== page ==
The “close” friend caveat is intentional. A distant relative could easily assume, “Are you saying I’m an emotional basket case?” An oft-berated spouse may quickly conclude, “Oh I get it. This is just the latest salvo in your attempt to make me more rational.” If your relationship is strong enough to avoid those mine-fields, this book from a pair of astute CCEF biblical counselors is one of the best resources out there on how to think about and respond to our feelings. I came away from reading it convicted that I need to spend more time examining my emotions instead of trying to just brush past them and with a deeper understanding of how the gospel enables me to rightly engage my emotions. 

A Gift for a High-School Student:
Not Yet Married: The Pursuit of Joy in Singleness & Dating (Marshall Segal)

It’s not hard to find vehement criticism of Christian books on singleness and dating. Some of it is probably merited, but I think the vitriol belies two deeper issues. One, we don’t like other people (God included) telling us what to do in deeply personal matters. Two, it is far easier to critique a book on relationships than it is to lay out a positive, biblical vision for relationships. How I wish more online voices spent the same amount of energy explaining what the Bible does say as they do arguing for what the Bible does not say. 

Hence my gratitude for Marshall Segal’s volume. He majors in the key biblical principles and provides helpful suggestions for practical application. Both are necessary. Part of what makes his work unique is the time he spends explaining why marriage is not an inherently superior spiritual status to singleness. Do we need to push back on a culture that increasingly devalues the gift of marriage? Absolutely. But let’s not do it in a way that makes singles feel like they haven’t “arrived” spiritually until they say “I do.” Whether single or married, loving Jesus is both our highest priority and the definition of biblical maturity.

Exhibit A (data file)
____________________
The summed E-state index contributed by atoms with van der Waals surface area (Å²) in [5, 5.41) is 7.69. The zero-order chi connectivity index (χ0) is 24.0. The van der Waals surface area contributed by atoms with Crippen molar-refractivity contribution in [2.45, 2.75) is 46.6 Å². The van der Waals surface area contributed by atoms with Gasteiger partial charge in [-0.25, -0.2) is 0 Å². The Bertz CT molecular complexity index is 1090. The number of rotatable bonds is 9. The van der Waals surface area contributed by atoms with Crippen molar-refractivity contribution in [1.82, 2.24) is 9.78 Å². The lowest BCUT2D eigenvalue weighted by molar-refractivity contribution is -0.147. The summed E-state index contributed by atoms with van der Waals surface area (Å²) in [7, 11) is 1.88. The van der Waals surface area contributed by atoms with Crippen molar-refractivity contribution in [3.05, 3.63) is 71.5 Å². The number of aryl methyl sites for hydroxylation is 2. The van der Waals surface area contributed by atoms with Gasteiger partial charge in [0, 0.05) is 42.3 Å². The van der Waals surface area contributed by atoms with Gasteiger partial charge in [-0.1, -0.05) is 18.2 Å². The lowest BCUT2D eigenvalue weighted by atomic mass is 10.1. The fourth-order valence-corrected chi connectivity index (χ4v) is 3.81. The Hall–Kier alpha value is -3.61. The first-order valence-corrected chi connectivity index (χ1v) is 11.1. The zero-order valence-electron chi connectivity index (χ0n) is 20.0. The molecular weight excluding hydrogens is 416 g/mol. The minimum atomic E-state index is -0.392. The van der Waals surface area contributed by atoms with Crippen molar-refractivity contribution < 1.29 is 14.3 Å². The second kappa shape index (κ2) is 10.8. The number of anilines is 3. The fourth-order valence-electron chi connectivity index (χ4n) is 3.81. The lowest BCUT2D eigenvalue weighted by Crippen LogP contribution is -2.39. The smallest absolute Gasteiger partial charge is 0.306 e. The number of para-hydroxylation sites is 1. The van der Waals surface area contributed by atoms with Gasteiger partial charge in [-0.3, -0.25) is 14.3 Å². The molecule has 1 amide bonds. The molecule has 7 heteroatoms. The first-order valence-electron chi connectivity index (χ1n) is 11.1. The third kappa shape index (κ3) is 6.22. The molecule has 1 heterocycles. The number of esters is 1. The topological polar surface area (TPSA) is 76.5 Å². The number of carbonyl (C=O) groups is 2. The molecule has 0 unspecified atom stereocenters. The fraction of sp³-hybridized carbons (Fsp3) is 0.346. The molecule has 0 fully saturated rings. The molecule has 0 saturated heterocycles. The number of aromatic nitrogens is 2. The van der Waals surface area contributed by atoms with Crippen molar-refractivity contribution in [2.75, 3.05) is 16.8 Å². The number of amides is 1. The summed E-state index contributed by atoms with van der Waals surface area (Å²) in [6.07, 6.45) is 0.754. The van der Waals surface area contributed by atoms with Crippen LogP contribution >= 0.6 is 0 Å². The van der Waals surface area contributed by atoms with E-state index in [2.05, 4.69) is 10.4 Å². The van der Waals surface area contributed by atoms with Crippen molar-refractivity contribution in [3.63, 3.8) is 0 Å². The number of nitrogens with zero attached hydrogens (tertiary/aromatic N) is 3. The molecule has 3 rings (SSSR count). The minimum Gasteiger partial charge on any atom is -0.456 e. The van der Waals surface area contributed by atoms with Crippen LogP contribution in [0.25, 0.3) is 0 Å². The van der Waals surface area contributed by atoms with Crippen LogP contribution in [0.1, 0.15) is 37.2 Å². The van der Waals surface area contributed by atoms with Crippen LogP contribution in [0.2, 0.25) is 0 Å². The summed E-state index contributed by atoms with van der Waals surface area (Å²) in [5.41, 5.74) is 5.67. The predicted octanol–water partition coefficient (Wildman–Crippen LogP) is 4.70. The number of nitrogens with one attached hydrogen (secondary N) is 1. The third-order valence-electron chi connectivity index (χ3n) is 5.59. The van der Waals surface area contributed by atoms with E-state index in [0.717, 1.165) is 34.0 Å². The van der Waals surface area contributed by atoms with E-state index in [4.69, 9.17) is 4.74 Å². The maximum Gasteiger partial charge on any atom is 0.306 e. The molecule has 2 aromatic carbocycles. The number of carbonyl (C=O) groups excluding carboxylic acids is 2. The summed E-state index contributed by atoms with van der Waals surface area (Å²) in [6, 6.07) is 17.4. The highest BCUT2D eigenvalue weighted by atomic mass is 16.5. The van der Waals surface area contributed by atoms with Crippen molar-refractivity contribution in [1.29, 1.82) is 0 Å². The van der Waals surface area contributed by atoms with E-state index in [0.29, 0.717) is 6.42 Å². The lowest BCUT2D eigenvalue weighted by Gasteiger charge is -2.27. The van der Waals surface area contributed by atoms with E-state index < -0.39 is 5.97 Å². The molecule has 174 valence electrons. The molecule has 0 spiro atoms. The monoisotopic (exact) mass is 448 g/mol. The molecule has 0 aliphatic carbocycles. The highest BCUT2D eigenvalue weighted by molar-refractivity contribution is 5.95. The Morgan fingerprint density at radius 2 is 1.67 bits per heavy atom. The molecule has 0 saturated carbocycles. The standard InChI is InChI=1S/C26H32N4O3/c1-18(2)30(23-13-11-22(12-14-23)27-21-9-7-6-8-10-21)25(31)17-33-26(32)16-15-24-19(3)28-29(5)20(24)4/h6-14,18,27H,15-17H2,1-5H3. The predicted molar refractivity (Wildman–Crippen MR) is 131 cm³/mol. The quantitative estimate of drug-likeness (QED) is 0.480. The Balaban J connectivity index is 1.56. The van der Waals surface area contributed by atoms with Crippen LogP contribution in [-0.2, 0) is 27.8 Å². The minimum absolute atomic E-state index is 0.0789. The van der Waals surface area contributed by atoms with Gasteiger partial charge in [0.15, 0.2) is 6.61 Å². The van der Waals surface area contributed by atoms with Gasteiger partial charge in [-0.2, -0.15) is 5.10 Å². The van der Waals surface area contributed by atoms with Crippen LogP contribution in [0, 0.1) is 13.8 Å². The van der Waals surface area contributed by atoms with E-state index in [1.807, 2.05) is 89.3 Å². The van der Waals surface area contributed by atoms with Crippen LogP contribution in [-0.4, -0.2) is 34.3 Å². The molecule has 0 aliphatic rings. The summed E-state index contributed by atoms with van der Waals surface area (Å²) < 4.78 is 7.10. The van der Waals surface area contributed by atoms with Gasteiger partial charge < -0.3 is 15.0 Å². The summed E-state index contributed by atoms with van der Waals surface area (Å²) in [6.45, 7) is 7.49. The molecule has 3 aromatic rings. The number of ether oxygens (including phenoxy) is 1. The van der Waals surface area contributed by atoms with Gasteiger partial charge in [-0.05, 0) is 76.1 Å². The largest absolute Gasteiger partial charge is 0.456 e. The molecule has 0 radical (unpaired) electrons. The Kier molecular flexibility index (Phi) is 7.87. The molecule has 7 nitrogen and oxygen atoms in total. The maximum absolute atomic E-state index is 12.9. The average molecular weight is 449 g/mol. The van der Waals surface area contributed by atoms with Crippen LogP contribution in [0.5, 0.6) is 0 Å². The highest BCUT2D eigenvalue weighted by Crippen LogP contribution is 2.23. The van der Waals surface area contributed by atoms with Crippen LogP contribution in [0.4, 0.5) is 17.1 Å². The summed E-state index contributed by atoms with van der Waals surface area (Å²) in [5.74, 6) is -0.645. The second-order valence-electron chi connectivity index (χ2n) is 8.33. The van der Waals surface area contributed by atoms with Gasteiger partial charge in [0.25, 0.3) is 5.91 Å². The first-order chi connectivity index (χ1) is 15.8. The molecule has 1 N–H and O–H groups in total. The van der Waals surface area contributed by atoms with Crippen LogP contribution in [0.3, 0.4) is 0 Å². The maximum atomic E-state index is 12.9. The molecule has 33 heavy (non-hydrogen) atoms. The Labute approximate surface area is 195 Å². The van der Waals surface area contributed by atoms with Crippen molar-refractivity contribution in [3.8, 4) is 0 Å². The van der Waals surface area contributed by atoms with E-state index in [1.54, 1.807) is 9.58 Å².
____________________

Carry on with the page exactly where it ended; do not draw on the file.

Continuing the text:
A Gift for a Younger (or older!) Christian:
How Does Sanctification Work? (David Powlison)

Wouldn’t it be great if there were seven simple steps to a godly life? Or three tricks to resisting temptation? Or some other short-cut to the painful plodding of a long obedience in the same direction? I wish. Then again, I don’t. Because then we wouldn’t need Jesus. We would conclude we could save ourselves.

The whole premise of one of David Powlison’s final books is that there isn’t one key to sanctification. There are biblical patterns that play out in a spectacular multitude of ways. God changes you. Truth changes you. Wise people change you. Suffering and struggle change you. And you change. In just over 100 pages, Powlison provides a concise explanation of how those five factors cooperate in the details of life to make us more like Jesus. Whether you just became a Christian or are fighting spiritual stagnation after years of following Jesus, this resource will help you recognize the supernatural power in what is seemingly ordinary.  

These books are available in the Bookshop on Sunday!
Matthew grew up attending KingsWay and joined the pastoral staff in 2009. God has blessed him and his wife, Aliza, with three rambunctious boys. Matthew did his undergraduate work at the University of Richmond in chemistry and political science, spent a year at the Sovereign Grace Pastor’s College, and received his Masters of Divinity from the Southern Baptist Theological Seminary.